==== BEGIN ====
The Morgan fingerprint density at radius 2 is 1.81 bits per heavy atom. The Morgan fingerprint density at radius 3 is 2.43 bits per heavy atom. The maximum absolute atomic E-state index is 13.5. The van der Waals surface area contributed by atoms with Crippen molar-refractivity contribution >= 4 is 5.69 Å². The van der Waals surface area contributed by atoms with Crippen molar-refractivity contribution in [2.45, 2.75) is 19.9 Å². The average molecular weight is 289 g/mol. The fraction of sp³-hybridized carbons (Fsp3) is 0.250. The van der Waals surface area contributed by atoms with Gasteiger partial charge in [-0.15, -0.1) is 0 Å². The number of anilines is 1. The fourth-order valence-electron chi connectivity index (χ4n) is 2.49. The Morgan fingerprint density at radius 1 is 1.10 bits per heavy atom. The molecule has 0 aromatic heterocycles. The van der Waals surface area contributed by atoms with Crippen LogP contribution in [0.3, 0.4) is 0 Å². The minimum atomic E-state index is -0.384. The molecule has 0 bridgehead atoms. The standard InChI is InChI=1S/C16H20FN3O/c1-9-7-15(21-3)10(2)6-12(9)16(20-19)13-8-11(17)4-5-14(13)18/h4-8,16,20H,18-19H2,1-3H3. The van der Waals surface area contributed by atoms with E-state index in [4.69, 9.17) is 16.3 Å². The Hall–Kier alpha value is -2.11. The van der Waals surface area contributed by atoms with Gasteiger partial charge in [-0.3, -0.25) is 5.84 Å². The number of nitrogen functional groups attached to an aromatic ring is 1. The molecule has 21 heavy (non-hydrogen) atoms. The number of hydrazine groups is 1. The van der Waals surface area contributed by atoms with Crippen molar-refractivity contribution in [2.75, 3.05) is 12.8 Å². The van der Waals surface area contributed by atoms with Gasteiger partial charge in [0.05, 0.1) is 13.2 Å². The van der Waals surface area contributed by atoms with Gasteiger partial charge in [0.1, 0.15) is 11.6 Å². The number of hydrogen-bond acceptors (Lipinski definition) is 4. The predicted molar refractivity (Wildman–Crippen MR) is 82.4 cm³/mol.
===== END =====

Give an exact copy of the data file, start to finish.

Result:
The Morgan fingerprint density at radius 2 is 1.81 bits per heavy atom. The Morgan fingerprint density at radius 3 is 2.43 bits per heavy atom. The maximum absolute atomic E-state index is 13.5. The van der Waals surface area contributed by atoms with Crippen molar-refractivity contribution >= 4 is 5.69 Å². The van der Waals surface area contributed by atoms with Crippen molar-refractivity contribution in [2.45, 2.75) is 19.9 Å². The average molecular weight is 289 g/mol. The fraction of sp³-hybridized carbons (Fsp3) is 0.250. The van der Waals surface area contributed by atoms with Gasteiger partial charge in [-0.15, -0.1) is 0 Å². The number of anilines is 1. The fourth-order valence-electron chi connectivity index (χ4n) is 2.49. The Morgan fingerprint density at radius 1 is 1.10 bits per heavy atom. The molecule has 0 aromatic heterocycles. The van der Waals surface area contributed by atoms with Crippen LogP contribution in [0.3, 0.4) is 0 Å². The minimum atomic E-state index is -0.384. The molecule has 0 bridgehead atoms. The standard InChI is InChI=1S/C16H20FN3O/c1-9-7-15(21-3)10(2)6-12(9)16(20-19)13-8-11(17)4-5-14(13)18/h4-8,16,20H,18-19H2,1-3H3. The van der Waals surface area contributed by atoms with E-state index in [4.69, 9.17) is 16.3 Å². The Hall–Kier alpha value is -2.11. The van der Waals surface area contributed by atoms with Gasteiger partial charge in [-0.3, -0.25) is 5.84 Å². The number of nitrogen functional groups attached to an aromatic ring is 1. The molecule has 21 heavy (non-hydrogen) atoms. The number of hydrazine groups is 1. The van der Waals surface area contributed by atoms with Crippen molar-refractivity contribution in [2.75, 3.05) is 12.8 Å². The van der Waals surface area contributed by atoms with Gasteiger partial charge in [0.05, 0.1) is 13.2 Å². The van der Waals surface area contributed by atoms with Gasteiger partial charge in [0.1, 0.15) is 11.6 Å². The number of hydrogen-bond acceptors (Lipinski definition) is 4. The predicted molar refractivity (Wildman–Crippen MR) is 82.4 cm³/mol.